The Latin America and Caribbean region is increasingly impacted by natural disasters as well as population movements. In 2017, more than 15.6 million people - including 8 million children were affected by natural disasters. Hurricanes resulted in aggravating the humanitarian situation of more than 1.4 million people in Cuba, Haiti and the Eastern Caribbean islands. Mexico was severely hit by two major earthquakes in September 2017, while floods and landslides further exacerbated the needs of vulnerable children and their families in Colombia and Peru.
Retos y cambios
El 2017 fue un año turbulento para la respuesta humanitaria en América Latina y el Caribe. La seguridad y estabilidad de millones de personas fue puesta en peligro por desastres y emergencias mientras que el sector de asistencia humani-taria se sometió a un proceso intenso de reevaluar su propósito, sus prácticas y financiamiento.
Challenges and changes
2017 was a tumultuous year for humanitarian response in Latin America and the Caribbean. The safety, security and stability of millions of people in the region was compromised by disasters and emergencies, while the humanitarian aid sector underwent a re-evaluation of its purpose, practices and financing.
Regional Office 2018 Requirements: US$10,565,000
WMO report highlights impacts on human safety, well-being and environment
6 November 2017 (WMO) - It is very likely that 2017 will be one of the three hottest years on record, with many high-impact events including catastrophic hurricanes and floods, debilitating heatwaves and drought. Long-term indicators of climate change such as increasing carbon dioxide concentrations, sea level rise and ocean acidification continue unabated. Arctic sea ice coverage remains below average and previously stable Antarctic sea ice extent was at or near a record low.
Un rapport de l'OMM met en évidence les répercussions sur la santé humaine, la qualité de vie et l'environnement
• UNICEF is now implementing Care and Support activity for families affected by Congenital ZIKV Syndrome in Dominican Republic, Honduras, Guatemala, Brazil and Belize. To date 556 families across the region have benefited from non-clinical care and support interventions.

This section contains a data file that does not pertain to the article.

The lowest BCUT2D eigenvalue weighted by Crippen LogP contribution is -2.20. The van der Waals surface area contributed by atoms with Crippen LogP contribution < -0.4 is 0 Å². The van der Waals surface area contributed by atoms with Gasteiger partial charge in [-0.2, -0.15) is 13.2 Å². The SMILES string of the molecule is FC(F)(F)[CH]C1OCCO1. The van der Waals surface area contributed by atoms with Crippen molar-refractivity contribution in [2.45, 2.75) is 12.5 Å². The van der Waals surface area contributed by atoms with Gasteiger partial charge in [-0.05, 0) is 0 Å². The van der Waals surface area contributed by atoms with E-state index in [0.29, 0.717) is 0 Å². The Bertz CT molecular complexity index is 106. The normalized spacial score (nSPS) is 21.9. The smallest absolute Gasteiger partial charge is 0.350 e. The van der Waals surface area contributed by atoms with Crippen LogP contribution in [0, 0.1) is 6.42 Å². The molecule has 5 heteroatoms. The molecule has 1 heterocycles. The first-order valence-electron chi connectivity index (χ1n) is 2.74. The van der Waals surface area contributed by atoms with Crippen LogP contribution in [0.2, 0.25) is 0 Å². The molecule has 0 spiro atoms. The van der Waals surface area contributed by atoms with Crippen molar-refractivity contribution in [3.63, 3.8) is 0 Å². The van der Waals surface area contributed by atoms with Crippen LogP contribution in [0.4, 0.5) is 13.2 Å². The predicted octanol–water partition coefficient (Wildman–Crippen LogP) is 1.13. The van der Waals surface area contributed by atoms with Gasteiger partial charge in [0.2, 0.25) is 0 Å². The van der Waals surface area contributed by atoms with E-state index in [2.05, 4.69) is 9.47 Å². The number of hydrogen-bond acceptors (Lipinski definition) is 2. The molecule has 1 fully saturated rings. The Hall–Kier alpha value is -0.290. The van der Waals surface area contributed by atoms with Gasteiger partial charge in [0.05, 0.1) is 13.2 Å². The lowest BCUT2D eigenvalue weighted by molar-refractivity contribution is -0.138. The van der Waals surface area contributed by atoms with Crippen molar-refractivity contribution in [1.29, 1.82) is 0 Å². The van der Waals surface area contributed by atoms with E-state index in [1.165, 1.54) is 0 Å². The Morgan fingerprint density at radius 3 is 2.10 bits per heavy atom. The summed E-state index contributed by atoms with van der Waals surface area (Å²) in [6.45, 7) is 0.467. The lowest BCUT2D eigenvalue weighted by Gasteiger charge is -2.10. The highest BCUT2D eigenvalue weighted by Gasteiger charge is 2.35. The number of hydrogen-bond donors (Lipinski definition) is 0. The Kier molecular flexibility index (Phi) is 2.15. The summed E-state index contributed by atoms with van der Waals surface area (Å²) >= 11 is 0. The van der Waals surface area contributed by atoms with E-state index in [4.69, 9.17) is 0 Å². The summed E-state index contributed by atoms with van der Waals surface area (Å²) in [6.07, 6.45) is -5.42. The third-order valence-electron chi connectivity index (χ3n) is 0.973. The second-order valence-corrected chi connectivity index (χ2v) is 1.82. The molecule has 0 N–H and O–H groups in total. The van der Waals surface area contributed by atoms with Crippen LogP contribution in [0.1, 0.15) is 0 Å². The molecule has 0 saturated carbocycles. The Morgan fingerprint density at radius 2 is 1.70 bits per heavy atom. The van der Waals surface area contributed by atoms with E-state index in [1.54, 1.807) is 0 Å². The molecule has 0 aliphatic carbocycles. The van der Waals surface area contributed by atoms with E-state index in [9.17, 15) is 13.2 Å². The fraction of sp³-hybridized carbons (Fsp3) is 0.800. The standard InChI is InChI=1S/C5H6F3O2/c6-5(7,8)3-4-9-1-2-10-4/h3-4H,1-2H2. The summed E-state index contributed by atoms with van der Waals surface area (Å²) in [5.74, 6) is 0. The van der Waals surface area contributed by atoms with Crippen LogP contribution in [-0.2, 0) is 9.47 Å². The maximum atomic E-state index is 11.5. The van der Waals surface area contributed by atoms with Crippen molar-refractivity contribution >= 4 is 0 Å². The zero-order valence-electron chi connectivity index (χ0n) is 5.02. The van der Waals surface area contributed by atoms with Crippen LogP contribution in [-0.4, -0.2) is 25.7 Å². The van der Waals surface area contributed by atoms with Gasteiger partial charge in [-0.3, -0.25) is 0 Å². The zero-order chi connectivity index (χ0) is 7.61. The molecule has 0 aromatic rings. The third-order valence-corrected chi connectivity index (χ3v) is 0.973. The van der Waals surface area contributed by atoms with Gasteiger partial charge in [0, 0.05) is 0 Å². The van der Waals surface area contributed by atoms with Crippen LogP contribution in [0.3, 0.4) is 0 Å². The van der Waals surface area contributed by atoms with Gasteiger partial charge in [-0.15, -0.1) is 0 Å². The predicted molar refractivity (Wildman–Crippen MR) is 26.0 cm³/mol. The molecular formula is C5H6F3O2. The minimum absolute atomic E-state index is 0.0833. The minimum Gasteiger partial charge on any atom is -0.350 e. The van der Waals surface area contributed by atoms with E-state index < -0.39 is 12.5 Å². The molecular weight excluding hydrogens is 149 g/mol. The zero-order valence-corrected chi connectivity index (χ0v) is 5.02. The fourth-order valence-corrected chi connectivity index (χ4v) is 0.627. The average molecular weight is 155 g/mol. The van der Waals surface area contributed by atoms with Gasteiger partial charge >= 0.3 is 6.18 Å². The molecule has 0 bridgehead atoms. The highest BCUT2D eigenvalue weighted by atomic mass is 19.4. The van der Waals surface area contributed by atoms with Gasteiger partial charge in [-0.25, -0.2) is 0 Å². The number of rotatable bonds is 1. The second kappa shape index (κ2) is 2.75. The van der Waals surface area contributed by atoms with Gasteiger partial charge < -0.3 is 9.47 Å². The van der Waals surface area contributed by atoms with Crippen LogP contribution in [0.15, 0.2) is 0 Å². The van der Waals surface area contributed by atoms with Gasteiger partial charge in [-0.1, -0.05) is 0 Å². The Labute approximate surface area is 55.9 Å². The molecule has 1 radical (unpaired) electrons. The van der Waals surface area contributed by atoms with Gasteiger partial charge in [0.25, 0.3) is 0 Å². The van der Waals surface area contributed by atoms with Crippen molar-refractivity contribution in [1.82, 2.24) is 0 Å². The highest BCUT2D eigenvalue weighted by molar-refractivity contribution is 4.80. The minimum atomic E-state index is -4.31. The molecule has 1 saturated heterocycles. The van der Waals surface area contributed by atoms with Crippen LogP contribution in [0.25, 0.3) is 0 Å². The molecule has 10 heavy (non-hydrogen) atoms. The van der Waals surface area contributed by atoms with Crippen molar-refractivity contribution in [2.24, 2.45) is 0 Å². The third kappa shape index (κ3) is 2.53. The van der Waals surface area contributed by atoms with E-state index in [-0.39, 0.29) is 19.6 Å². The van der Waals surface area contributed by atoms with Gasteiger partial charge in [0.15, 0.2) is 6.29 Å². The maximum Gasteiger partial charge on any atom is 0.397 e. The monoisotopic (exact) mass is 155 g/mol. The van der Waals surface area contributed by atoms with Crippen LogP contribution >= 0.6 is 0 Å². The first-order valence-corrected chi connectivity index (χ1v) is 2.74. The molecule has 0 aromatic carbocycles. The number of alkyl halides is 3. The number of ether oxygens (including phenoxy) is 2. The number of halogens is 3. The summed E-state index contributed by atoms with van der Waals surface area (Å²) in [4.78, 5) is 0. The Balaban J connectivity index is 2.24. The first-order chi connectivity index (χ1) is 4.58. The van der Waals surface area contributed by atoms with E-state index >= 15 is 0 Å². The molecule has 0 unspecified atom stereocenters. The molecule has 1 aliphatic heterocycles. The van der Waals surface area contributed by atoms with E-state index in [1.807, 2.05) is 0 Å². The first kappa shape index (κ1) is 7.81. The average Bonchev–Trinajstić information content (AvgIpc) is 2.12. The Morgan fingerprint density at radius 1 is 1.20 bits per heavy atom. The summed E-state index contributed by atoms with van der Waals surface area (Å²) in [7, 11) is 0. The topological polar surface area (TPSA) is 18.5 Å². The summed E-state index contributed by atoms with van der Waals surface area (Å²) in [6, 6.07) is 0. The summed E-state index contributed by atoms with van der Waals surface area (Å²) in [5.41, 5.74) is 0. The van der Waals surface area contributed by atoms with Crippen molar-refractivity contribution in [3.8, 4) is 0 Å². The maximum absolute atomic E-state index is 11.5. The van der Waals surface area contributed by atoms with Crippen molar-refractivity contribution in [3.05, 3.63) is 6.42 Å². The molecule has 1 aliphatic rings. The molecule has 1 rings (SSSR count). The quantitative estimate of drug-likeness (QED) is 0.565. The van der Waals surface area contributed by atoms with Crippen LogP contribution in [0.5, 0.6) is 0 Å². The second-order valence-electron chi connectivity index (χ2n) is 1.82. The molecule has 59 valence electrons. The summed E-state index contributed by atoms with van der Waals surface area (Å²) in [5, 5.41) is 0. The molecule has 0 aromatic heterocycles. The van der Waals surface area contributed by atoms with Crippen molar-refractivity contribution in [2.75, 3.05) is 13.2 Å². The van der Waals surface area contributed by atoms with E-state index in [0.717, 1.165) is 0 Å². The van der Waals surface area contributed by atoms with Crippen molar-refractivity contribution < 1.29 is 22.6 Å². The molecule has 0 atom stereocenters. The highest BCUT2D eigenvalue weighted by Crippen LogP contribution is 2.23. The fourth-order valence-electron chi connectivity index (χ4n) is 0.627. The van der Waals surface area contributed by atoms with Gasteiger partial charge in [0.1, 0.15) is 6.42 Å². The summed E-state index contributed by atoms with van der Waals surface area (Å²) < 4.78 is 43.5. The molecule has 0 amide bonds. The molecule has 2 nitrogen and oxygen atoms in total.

UNICEF is working with partners to directly provide nonclinical care and support to 68 families with babies affected by Zika Congenital Syndrome in the Dominican Republic, and over 350 in Brazil.
Ministries of Health in the region such as in Honduras and Guatemala are reporting increased numbers of cases of Congenital ZIKV Syndrome. As a result of this UNICEF is working with partners to improve surveillance and detection mechanisms both for ZIKV and its consequences.
Sequía. Enfermedades. Terremotos. Huracanes. Más de 10,6 millones de personas en América Latina y el Caribe fueron afectadas por estos desastres en 2016.
Cada emergencia presentó sus propios desafíos, se tratara de los medios de vida afectados, la seguridad de las familias forzadas a huir de la violencia, el creciente riesgo de enfermedades transmitidas por vectores o la magnitud de grandes desastres como el terremoto en Ecuador (abril 2016) y el Huracán Matthew en el Caribe (octubre de 2016).
Drought. Disease. Earthquakes. Hurricanes. More than 10.6 million people across Latin America and the Caribbean were affected by these disasters in 2016.
Each emergency presented its own set of challenges, whether it was addressing affected livelihoods, the safety of families forced to flee from violence, the growing risk of vector-borne diseases or the sheer scale of major disasters such as the earthquake in Ecuador (April 2016) and Hurricane Matthew in the Caribbean (October 2016).